“Nope. I can’t convince you of anything. But I can tell the story in a way that you may not have heard. Let’s start with that whole ‘eye for an eye, tooth for a tooth’ thing, which many use to refer to the violence and irrelevance of the Bible. What’s fascinating is that there wasn’t any legislation at that time in the ancient near east regarding what to do when someone injures you or your property. And so revenge was the order of the day. You hurt my donkey, I take out your donkey and maybe a horse or a chicken just to let you know who you’re dealing with, because we all know that revenge always escalates. Eye for eye was a new law that said the punishment must fit the crime, which meant you injure my donkey you owe me a donkey, that’s it. Nothing more, nothing less. (Examples involving donkeys are great, aren’t they?) The point was less violence and a more peaceful, civil, just society. This ‘eye for an eye’ passage in the Bible was actually a step forward for its day, as were many of the passages in the Bible. Take the Prophets, who spoke truth to corrupt power, insisting that the exploitation of the poor by the rich and powerful was wrong and degraded all of humanity. Those stories were giant leaps forward for their day, radically progressive visions of peace and harmony that we still aren’t at in many ways. Are some of those stories shocking and violent and repulsive?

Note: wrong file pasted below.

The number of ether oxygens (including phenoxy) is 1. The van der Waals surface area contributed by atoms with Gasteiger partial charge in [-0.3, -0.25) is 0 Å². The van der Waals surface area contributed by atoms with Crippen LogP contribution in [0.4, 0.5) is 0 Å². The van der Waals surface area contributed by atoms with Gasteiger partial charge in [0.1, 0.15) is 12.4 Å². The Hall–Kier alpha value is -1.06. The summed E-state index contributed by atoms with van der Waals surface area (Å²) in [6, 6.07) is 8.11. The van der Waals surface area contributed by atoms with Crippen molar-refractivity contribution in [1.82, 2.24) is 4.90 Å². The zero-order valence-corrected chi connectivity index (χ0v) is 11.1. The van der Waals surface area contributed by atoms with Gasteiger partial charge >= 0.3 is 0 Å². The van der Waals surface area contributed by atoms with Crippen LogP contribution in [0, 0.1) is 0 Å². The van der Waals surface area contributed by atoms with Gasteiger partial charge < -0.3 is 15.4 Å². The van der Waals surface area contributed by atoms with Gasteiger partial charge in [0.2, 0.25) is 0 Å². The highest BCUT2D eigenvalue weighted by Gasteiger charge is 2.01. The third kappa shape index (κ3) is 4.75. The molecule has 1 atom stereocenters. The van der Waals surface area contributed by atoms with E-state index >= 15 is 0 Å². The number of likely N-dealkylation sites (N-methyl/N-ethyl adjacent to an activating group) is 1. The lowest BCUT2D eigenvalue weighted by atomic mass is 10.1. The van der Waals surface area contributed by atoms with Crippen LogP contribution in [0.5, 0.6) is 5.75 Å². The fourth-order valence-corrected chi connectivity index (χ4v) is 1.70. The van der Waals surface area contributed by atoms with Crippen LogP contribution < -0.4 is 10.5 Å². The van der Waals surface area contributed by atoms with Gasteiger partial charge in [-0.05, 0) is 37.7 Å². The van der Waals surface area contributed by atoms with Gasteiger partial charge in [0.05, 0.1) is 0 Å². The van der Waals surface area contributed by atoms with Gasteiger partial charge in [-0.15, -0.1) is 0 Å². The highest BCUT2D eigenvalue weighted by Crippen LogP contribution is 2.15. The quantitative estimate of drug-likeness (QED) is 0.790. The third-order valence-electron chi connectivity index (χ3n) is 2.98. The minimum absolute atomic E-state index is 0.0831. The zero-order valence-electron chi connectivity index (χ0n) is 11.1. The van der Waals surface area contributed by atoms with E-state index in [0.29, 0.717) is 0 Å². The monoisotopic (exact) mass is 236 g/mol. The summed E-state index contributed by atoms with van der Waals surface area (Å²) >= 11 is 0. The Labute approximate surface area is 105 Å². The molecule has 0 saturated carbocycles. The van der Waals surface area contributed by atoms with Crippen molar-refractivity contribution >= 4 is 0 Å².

Of course. That’s how those people saw the world. But in there somewhere you’ll find a sliver, a hint, a glimpse of the divine pull drawing humanity forward, step by step, click by click, into greater equality and love and justice. There been a longing deep in the human heart and bones for a better world, a more safe, fair, enlightened, just, peaceful, creative world from the very beginning…”
Q: Is it possible that you might be misattributing society’s forward movement to God?
“Of course, what is faith if there isn’t some doubt right there in the middle of the mix? They are, after all, dance partners.”
Q: As for the second part, do you think it is possible to feel reverence and a sense of awe about the universe without a belief in a deity?
“Sure-lots of people do.”
Q: Are you open to the possibility that God might not exist?